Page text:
Haemnet has been funded by the Burdett Trust for Nursing to undertake a nurse-led initiative to improve transition for young people with bleeding disorders by reviewing current practice, agreeing outcome measures, developing and delivering a patient-led development programme. The project aims to improve transition by securing changes in working practices that enable nurses to drive improved transition outcomes and support patients’ in self managing their treatment regime and their condition.
A collaborative working group of young people with haemophilia, clinical and educational specialists has come together. They shared findings from an initial qualitative research – literature review; telephone survey of patients and parents, and a series of centre visits during which a transition self-assessment questionnaire was trialled. They used these to identify some areas for action, such as:
- Exploring consensus around the developmentally appropriate ages at which boys with severe haemophilia could be expected to have acquired specific knowledge and skills (e.g. self-infusion)
- Developing interactive patient tools for use in clinics and beyond
- Commissioning animations that support development of the knowledge and skills needed for self-management, before, during and after transfer to adult services
- Supporting development of clinicians committed to leading activities that improve transition practice
The literature review looked at current approaches to transition and lessons learned from best practice in haemophilia and other long term conditions, in the UK and internationally. The literature review has now been published in The Journal of Haemophilia Practice, an open-access journal for sharing experience in the care of people with bleeding disorders (http://www.haemjournal.com/external/articles/doi/doi:10.17225/jhp00059).
In reviewing the qualitative research some core themes were identified that support effective transfer from children’s to adults’ services. These are shown below and incorporate themes from the NICE guidance on ‘Transition from children’s to adults’ services for young people using health or social care services’ [NG43] published in February 2016.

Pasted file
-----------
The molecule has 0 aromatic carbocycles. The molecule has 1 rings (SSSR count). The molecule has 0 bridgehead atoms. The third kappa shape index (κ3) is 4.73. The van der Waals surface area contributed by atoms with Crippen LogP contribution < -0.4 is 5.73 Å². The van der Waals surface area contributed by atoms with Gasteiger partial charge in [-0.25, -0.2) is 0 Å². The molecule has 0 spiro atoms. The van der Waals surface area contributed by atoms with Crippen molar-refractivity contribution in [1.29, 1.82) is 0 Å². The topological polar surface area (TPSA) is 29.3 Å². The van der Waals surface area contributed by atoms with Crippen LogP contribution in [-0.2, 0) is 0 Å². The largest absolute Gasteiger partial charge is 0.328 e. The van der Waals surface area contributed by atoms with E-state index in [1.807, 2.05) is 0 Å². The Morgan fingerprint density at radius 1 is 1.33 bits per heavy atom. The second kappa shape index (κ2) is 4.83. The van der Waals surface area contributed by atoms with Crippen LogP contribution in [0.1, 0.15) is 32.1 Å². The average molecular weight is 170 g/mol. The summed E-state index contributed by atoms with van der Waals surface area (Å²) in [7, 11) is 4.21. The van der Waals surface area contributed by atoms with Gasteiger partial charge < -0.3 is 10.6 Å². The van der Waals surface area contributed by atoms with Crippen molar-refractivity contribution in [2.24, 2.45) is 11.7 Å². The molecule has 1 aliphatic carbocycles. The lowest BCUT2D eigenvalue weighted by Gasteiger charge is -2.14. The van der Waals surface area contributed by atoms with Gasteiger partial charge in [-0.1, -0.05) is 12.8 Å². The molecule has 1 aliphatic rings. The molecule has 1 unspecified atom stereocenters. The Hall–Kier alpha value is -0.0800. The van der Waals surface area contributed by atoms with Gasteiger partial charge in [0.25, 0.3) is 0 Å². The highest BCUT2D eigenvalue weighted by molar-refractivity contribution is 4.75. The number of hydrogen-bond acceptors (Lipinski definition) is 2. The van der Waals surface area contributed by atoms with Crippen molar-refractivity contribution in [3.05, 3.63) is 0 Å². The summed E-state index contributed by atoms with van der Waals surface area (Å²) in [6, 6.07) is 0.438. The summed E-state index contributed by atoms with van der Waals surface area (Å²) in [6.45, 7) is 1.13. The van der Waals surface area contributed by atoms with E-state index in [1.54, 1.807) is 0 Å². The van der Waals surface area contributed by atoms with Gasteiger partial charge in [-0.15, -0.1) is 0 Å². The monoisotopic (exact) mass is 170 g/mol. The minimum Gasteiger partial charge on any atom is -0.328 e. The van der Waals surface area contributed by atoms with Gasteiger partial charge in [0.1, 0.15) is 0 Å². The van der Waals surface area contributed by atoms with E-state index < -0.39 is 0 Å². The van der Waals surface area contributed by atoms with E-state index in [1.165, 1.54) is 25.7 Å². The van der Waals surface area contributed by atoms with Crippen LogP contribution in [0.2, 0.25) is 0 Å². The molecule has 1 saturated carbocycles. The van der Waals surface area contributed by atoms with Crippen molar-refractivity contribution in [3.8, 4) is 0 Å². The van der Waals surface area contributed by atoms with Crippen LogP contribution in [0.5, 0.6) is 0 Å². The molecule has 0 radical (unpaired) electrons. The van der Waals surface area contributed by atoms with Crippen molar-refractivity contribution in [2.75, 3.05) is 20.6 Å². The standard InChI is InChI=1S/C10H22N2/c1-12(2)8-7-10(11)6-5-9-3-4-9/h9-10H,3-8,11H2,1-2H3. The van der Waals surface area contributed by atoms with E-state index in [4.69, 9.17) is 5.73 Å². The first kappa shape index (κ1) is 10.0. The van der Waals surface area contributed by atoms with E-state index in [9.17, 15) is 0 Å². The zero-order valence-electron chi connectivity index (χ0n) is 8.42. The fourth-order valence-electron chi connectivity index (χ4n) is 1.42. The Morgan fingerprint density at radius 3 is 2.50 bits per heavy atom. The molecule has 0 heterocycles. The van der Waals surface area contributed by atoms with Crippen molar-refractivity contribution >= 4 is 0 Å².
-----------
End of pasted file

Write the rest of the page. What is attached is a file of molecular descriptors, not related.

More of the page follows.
|Person-centred||Active process with the young person; developmentally appropriate timing; readiness for self-management|
|Transition planning||Named worker; across transition; strengths based; health plan|
Education & training
|Young person – build independence; Teams – adolescent health|
|Documentation||Clear, concise, consistent; individual as young person; facilitated integrated working|
|Service planning/delivery||Design around the individual; social media and technology; date from service users, education, health and social care|
|Leadership||Collaborative leadership; co-ordinated teams|
|Consent/confidential||Expressed consent; info sharing protocols; capacity issues|
|Safety/safeguarding||Ensure safety / minimise risk at all times|
Findings - so far:
- Transfer to adult services works best when paediatric and adult teams communicate well
- When transition works well, patients barely notice it – it is just part of growing up
- Transition and transfer is often not considered for girls and patients with non-severe bleeding disorders
- Development of patient’s skills for self management of their treatment regime can also support them in the management of their condition
- Development of an outcome framework would be of benefit to all – patients, families and practitioners. At the core of this will be addressing development of the knowledge and skills to manage one’s treatment regime and one’s condition.